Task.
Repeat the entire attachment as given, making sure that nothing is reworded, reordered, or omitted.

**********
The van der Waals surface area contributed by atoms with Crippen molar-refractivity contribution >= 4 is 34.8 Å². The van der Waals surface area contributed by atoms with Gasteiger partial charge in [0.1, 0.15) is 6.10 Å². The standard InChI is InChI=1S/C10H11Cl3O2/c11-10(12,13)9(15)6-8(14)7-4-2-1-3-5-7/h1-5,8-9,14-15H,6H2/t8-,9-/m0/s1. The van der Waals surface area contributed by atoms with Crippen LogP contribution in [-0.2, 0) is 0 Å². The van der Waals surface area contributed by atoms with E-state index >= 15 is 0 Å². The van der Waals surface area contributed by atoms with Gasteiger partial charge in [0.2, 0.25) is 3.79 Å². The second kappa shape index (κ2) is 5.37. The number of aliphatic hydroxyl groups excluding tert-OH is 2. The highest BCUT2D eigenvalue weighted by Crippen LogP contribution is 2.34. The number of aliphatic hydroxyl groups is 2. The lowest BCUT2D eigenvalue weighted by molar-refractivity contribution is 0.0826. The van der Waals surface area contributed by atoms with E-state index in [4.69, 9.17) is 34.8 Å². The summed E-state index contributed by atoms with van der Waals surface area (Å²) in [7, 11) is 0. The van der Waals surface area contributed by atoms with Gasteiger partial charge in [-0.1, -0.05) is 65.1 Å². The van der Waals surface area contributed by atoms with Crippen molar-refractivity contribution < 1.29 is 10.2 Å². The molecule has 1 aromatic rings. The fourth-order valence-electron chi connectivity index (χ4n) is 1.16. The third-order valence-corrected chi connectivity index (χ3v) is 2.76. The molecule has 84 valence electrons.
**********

The van der Waals surface area contributed by atoms with Crippen molar-refractivity contribution >= 4 is 34.8 Å². The van der Waals surface area contributed by atoms with Gasteiger partial charge in [0.1, 0.15) is 6.10 Å². The standard InChI is InChI=1S/C10H11Cl3O2/c11-10(12,13)9(15)6-8(14)7-4-2-1-3-5-7/h1-5,8-9,14-15H,6H2/t8-,9-/m0/s1. The van der Waals surface area contributed by atoms with Crippen LogP contribution in [-0.2, 0) is 0 Å². The van der Waals surface area contributed by atoms with E-state index >= 15 is 0 Å². The van der Waals surface area contributed by atoms with Gasteiger partial charge in [0.2, 0.25) is 3.79 Å². The second kappa shape index (κ2) is 5.37. The number of aliphatic hydroxyl groups excluding tert-OH is 2. The highest BCUT2D eigenvalue weighted by Crippen LogP contribution is 2.34. The number of aliphatic hydroxyl groups is 2. The lowest BCUT2D eigenvalue weighted by molar-refractivity contribution is 0.0826. The van der Waals surface area contributed by atoms with E-state index in [4.69, 9.17) is 34.8 Å². The summed E-state index contributed by atoms with van der Waals surface area (Å²) in [7, 11) is 0. The van der Waals surface area contributed by atoms with Gasteiger partial charge in [-0.1, -0.05) is 65.1 Å². The van der Waals surface area contributed by atoms with Crippen molar-refractivity contribution < 1.29 is 10.2 Å². The molecule has 1 aromatic rings. The fourth-order valence-electron chi connectivity index (χ4n) is 1.16. The third-order valence-corrected chi connectivity index (χ3v) is 2.76. The molecule has 84 valence electrons.